John Philip Holland
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John Philip Holland (Irish: Seán Pilib Ó hUallacháin/Ó Maolchalann) (24 February 1841 – 12 August 1914) was an Irish engineer who developed the first submarine to be formally commissioned by the U.S. Navy, and the first Royal Navy submarine, the Holland 1. He is widely regarded as the father of the modern submarine for his designs.
John Philip Holland, Jr., the second of four siblings, all boys, was born in a coastguard cottage in Liscannor, County Clare, Ireland where his father, John, Sr., was a member of the British Coastguard Service. His mother, a native Irish speaker from Liscannor, Máire Ní Scannláin (aka Mary Scanlon), was John Holland's second wife, his first, Anne Foley Holland, believed to be a native of Kilkee, died in 1835. The area was heavily Irish-speaking and Holland learned English properly only when he attended the local English-speaking St Macreehy's National School, and from 1858, in the Christian Brothers in Ennistymon.
Holland joined the Irish Christian Brothers in Limerick and taught in Limerick (CBS Sexton Street) & many other centres in the country including North Monastery CBS in Cork City, St Joseph's CBS (Drogheda) and as the first Mathematics teacher in Colaiste Ris (also Dundalk). Due to ill health, he left the Christian Brothers in 1873. Holland emigrated to the United States in 1873. Initially working for an engineering firm, he returned to teaching again for a further six years in St. John’s Catholic School in Paterson, New Jersey.
Development of submarine designs
While a teacher in Cork, Holland read an account of the battle between the ironclads Monitor and Merrimack during the American Civil War. He realized that the best way to attack such ships would be through an attack beneath the waterline. He drew a design, but when he attempted to obtain funding, he was turned away. After his arrival in the United States, Holland slipped and fell on an icy Boston street and broke a leg. While recuperating from the injury in a hospital, he used his time to refine his submarine designs and was encouraged by Isaac Whelan, a priest.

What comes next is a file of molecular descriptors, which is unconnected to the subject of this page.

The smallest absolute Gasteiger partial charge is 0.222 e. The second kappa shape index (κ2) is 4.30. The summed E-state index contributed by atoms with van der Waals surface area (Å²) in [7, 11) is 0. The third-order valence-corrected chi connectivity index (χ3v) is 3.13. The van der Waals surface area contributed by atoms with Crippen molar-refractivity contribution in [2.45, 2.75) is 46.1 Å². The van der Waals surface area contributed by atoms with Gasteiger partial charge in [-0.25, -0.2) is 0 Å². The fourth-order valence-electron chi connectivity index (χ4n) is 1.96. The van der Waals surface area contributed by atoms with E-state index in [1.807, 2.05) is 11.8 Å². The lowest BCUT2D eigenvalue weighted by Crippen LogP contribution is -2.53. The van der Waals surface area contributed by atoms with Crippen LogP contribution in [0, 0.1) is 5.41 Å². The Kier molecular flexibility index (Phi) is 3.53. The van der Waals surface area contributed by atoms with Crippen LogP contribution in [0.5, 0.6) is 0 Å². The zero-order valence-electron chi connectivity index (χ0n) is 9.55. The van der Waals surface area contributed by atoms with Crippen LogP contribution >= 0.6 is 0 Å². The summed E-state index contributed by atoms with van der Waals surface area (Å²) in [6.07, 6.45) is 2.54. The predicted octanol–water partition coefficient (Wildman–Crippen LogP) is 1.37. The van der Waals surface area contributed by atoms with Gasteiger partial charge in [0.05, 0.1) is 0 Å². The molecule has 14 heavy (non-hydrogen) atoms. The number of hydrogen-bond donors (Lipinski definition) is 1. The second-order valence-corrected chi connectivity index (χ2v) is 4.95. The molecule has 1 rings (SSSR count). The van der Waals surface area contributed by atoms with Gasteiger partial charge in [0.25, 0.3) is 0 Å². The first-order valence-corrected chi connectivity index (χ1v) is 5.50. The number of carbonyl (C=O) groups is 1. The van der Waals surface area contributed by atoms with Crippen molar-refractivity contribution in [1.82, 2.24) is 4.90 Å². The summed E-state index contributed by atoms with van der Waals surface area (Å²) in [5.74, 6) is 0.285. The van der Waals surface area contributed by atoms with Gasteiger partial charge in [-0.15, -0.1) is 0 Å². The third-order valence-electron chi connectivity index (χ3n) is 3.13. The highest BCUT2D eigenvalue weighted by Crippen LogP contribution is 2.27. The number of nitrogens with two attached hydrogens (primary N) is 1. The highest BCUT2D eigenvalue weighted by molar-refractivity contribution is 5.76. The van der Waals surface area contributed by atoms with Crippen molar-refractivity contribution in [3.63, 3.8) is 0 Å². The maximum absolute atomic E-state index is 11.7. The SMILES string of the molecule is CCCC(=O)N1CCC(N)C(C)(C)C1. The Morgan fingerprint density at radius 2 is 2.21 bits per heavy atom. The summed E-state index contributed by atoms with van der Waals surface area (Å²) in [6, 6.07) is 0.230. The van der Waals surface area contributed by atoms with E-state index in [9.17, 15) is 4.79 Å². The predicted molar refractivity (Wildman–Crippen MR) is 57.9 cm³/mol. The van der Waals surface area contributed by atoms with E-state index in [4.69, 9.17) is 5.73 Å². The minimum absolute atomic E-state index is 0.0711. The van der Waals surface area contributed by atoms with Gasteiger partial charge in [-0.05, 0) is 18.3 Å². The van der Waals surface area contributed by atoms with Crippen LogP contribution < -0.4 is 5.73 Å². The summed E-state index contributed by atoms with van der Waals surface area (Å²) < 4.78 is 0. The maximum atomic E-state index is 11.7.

In 1875, his first submarine designs were submitted for consideration by the U.S. Navy, but turned down as unworkable. The Fenians, however, continued to fund Holland's research and development expenses at a level that allowed him to resign from his teaching post. In 1881, Fenian Ram was launched, but soon after, Holland and the Fenians parted company on bad terms over the issue of payment within the Fenian organization, and between the Fenians and Holland. The submarine is now preserved at Paterson Museum, New Jersey.
Holland continued to improve his designs and worked on several experimental boats, prior to his successful efforts with a privately built type, launched on 17 May 1897. This was the first submarine having power to run submerged for any considerable distance, and the first to combine electric motors for submerged travel and gasoline engines for use on the surface. She was purchased by the U.S. Navy, on 11 April 1900, after rigorous tests and was commissioned on 12 October 1900 as USS Holland. Six more of her type were ordered and built at the Crescent Shipyard in Elizabeth, New Jersey. The company that emerged from under these developments was called The Electric Boat Company, founded on 7 February 1899. Isaac Leopold Rice became the company's first President with Elihu B. Frost acting as vice president and chief financial officer. This company eventually evolved into the major defense contractor General Dynamics.